November 13, 2014
Aydin (Haluk Bilginer) is a wealthy man, a former actor who now runs a hotel in Cappadocia. He also writes a column for the local newspaper, and is researching for his planned book about the history of Turkish theater. Nihal (Melisa Sözen) is his beautiful and much younger wife. Necla (Demet Akbag) is his divorced sister.
Also involved the family of Aydin's poor tenants who could not pay their rent for several months already. The friendly and gregarious Hamdi appeals for compassion, while his older brother, the impetuous jobless ex-con Ismail and his sullen young son Illyas, could not hide their contempt for their landlord.
This film is about the various conversations and confrontations between these people. These may begin as abstract debates about not resisting evil or boredom or donations, yet they all end up being very personal. There is no real plot, just a lot of seemingly random dialogue. Although, there are arguments that seemed endless and repetitive, these confrontations were eloquently written with very meaningful words for both sides of the issue. These long talky scenes were riveting despite their length and you hang on to every word they were saying as they drip with wisdom, wit, bitterness and sarcasm. The performances of these fine actors of these flawed characters were faultless and so natural in the delivery of their complex lines.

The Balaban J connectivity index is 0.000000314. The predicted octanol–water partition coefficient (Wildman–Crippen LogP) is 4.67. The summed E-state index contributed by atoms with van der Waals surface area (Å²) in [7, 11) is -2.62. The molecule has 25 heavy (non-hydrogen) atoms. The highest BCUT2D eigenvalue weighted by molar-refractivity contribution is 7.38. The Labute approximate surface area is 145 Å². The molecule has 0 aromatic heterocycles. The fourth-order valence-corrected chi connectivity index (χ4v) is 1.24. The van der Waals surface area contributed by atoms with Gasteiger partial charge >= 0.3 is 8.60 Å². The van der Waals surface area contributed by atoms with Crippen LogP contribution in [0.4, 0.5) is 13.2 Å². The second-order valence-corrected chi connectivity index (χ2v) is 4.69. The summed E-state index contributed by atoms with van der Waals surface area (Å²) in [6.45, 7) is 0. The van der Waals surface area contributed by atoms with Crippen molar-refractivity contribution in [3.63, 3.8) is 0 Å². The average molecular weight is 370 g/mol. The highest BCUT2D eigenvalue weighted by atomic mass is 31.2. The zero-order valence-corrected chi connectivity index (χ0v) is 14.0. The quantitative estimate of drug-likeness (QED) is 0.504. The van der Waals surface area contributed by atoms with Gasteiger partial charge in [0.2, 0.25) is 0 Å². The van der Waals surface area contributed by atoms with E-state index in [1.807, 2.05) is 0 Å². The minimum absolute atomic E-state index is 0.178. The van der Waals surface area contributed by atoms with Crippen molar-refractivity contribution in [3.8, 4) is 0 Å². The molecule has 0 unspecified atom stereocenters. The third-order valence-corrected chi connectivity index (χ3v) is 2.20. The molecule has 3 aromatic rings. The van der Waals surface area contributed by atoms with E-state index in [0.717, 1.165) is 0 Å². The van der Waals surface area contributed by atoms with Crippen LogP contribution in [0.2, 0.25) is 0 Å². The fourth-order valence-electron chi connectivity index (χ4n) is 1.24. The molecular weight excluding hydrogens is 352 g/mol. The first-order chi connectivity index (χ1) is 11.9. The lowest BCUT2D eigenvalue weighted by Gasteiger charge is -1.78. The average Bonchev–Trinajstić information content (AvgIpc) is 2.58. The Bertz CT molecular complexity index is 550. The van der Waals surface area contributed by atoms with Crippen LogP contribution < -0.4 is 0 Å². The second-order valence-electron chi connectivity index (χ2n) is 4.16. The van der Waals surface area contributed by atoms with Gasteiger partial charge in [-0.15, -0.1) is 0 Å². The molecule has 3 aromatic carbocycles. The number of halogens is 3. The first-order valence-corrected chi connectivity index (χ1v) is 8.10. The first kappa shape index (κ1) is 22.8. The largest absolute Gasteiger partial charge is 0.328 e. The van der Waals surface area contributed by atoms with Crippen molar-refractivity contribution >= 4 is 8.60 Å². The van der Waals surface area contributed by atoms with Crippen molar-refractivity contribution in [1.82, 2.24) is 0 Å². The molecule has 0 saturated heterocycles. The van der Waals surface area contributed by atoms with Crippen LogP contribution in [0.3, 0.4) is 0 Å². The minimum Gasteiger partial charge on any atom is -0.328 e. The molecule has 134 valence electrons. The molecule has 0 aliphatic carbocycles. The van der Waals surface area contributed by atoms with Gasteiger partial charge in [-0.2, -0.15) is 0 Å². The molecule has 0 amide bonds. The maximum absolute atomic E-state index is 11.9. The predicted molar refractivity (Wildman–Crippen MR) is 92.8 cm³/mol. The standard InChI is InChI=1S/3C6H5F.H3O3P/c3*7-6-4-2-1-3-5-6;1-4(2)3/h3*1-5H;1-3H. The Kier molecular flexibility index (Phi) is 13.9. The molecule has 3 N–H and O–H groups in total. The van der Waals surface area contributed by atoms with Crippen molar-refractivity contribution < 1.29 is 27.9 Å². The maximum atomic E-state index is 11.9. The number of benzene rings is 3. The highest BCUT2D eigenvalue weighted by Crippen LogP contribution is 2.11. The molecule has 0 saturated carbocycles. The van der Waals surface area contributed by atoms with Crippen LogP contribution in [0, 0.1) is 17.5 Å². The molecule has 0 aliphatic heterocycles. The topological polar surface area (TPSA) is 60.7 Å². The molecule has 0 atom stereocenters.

The cinematography of this film is so amazingly beautiful as it magically captured the unique topography of Cappadocia during the wintertime. There were several picture-perfect and haunting scenes throughout, specially those about the Anatolian horse, the cemetery, the train tracks, the tree with the birds, the rabbit in the brush, the town, the hotel -- all covered with pristine snow. The close-ups of the actors were all so perfectly framed to achieve maximal drama. The use of mirrors to vary the camera shots were very good.
I admit that the 3-hour and 16-minute length of this film can be felt. However, you do not really mind this time running as you listen to intellectually-stimulating emotionally-rich conversation. This film is a masterpiece of world cinema by acclaimed Turkish director Nuri Bilge Ceylan, truly worthy of its Palme d'Or during the Cannes Film Festival this summer. This should be a shoo-in to at least be nominated for the Oscar for Best Foreign Language film. 9/10.